How Mr Robot succeeds on its hero’s humanity – rather than the cold, unfeeling world he inhabits.
“I wanted to save the world…”
That’s how it all starts. A dry, monotonous voice ringing out from a simple narrative device that drags you into this murky world of hackers & evil conglomerates. And before you even knew what it is you’re getting dragged into, you’re a part of it. You’re the voice inside our hero’s head – and it’s a very troubled head indeed.
What makes Mr Robot so fascinating is how much of a contradiction it is. The narration feels undeniably personal – by the end of the show’s pilot alone you’ve forged a bond with Elliot that normally takes weeks to develop. And yet visually, it’s detached by design – in order to mimic its protagonist’s social anxiety. DoP Tod Campbell’s lens carries an inherent awkwardness. The cinematography is cold and pristine. Each shot feels incredibly calculated with regards to the framing, lighting and positioning of characters onscreen. It grabs you in much the same way a Wes Anderson movie does – but lacks all of the auteur’s colourful warmth.
The show treads so close to an unfeeling, automated state, the only thing keeping it from toppling over the edge is Rami Malek’s lead turn. It’s a captivating portrayal of social anxiety & isolation that also explores things like addiction & mental illness in a really sensitive way. Above all, it’s incredibly relatable (almost painfully so), and forms the beating heart of a show that – without it – would just feel like a machine made up of 1’s and 0’s.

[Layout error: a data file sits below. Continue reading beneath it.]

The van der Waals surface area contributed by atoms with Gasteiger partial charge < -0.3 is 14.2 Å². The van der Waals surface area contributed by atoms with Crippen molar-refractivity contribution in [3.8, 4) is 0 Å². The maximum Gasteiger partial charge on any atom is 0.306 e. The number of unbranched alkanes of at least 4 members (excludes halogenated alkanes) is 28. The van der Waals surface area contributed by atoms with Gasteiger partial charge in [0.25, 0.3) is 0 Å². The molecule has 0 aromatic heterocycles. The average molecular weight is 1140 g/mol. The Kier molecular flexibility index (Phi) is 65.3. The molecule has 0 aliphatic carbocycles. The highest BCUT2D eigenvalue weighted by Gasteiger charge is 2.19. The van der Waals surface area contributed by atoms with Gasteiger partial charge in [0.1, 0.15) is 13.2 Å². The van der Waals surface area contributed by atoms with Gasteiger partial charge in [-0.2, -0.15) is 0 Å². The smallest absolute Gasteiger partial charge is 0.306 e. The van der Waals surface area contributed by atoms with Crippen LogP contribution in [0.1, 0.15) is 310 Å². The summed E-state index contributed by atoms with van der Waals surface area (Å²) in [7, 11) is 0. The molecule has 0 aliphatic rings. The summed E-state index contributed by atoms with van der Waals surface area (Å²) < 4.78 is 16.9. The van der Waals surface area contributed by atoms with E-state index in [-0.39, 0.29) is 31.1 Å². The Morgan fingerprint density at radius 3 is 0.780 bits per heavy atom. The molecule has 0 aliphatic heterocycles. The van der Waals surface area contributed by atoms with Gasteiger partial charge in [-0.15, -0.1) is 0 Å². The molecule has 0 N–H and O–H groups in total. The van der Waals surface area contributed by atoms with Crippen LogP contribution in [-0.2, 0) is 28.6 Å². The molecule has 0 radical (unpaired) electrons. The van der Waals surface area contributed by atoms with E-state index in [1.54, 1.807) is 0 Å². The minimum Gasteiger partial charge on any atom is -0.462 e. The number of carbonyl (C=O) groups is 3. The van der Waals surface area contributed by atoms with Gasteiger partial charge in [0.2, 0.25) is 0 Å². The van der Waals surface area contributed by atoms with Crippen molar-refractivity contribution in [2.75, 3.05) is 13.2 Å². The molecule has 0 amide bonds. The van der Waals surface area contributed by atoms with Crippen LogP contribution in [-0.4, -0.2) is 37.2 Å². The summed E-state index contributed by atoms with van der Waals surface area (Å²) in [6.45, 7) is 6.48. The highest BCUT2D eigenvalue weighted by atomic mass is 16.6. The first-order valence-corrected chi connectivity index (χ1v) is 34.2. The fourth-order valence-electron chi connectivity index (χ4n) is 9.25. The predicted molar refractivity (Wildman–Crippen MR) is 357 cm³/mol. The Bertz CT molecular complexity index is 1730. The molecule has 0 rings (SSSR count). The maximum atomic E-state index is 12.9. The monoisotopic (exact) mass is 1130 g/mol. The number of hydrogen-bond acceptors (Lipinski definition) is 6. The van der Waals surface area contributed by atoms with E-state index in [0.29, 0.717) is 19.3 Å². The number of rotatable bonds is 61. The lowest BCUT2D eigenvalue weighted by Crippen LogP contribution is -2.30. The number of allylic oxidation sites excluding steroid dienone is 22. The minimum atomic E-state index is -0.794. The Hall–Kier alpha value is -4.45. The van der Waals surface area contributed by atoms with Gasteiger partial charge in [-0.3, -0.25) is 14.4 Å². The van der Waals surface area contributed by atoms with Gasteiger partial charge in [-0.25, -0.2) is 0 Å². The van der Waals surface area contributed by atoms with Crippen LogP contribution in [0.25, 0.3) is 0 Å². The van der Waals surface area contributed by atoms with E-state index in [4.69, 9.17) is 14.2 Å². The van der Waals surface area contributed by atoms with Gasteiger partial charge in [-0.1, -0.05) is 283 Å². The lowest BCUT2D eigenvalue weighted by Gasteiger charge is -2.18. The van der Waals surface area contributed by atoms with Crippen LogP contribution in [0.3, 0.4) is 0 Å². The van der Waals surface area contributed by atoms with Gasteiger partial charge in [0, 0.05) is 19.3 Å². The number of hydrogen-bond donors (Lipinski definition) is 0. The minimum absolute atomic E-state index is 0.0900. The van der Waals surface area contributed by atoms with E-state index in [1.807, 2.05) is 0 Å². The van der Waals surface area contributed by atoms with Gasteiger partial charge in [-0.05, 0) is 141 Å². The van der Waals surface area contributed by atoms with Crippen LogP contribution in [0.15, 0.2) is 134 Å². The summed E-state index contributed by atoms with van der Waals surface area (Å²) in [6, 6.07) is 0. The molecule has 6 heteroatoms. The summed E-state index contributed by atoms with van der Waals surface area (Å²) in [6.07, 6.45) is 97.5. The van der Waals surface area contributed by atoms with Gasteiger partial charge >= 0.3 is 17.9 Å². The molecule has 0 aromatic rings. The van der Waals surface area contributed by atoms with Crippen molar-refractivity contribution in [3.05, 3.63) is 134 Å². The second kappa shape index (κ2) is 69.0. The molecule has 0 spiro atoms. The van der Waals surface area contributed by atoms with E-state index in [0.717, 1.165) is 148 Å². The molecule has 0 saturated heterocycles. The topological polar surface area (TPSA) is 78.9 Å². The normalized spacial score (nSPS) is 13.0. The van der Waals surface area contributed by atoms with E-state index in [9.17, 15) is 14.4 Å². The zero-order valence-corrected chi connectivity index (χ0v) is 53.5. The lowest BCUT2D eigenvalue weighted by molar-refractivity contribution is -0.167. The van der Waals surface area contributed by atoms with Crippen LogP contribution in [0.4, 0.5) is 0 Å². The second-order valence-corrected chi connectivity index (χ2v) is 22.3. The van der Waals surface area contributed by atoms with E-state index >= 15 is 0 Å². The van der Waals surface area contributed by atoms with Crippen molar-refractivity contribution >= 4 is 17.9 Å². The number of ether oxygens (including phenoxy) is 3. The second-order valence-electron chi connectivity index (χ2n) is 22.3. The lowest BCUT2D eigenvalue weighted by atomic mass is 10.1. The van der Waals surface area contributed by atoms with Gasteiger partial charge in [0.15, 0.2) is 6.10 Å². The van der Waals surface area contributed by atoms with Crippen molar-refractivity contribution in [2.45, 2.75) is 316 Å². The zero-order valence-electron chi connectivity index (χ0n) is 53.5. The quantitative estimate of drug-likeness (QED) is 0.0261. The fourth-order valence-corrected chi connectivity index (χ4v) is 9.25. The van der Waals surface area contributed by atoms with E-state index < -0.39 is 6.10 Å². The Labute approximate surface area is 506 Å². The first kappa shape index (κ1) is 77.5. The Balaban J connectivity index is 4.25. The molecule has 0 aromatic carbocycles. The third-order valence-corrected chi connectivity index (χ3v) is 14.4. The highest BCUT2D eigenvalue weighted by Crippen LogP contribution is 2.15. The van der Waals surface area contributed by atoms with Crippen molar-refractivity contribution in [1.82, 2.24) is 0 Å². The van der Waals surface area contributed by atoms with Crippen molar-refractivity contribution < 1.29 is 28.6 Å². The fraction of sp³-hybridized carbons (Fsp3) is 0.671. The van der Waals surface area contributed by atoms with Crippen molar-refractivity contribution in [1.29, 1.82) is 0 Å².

Mr Robot has never tried to hide the fact that it’s heavily inspired by Fight Club. The anarchistic motives of many of its main characters, the spouts of nihilism exhibited by its protagonist, the striking visual style and the fantastic rock/electronic soundtrack… they’re all characteristics of David Fincher’s modern classic. So much so, that when the big twist happens, you probably already saw it coming. What’s strange is that, rather than coming off as derivative, this actually makes the show more endearing to the viewer. It’s an homage to a revered film – and one that, due to its longform episodic format, is able to expand so much more on these concepts.
There’s a lot that Mr Robot gets right over the course of its freshman season. Its commitment to building its world from the ground up, and tackling a tale with such high stakes is commendable (particularly on a TV budget). It rarely comes off feeling manufactured or half-hearted. It’s also lacking in a few departments. Namely, many of the supporting characters, who suffer from the amount of time devoted to exploring Elliot’s character.
That ultimately shows just how important Elliot is to Mr Robot. He’s able to carry the story even when the plot starts to drag. Our deeply personal connection to him is the reason why we keep returning into this cold and robotic society week-after-week. He is, in many ways, our friend.
Even if we can no longer trust him.
Highlights: eps1.0_hellofriend.mov | eps1.4_3xpl0its.wmv | eps1.5_br4ve-trave1er.asf | eps1.8_m1rr0r1ng.qt
I mentioned how relatable I’ve found Elliot to be in this piece – but he’s arguably become even more so *since* I started watching. I’ve subconsciously started to behave more and more like him around others, rejecting human contact and generally trying to excuse myself from most social situations. It’s a tad worrying…
And I can’t even code for shit.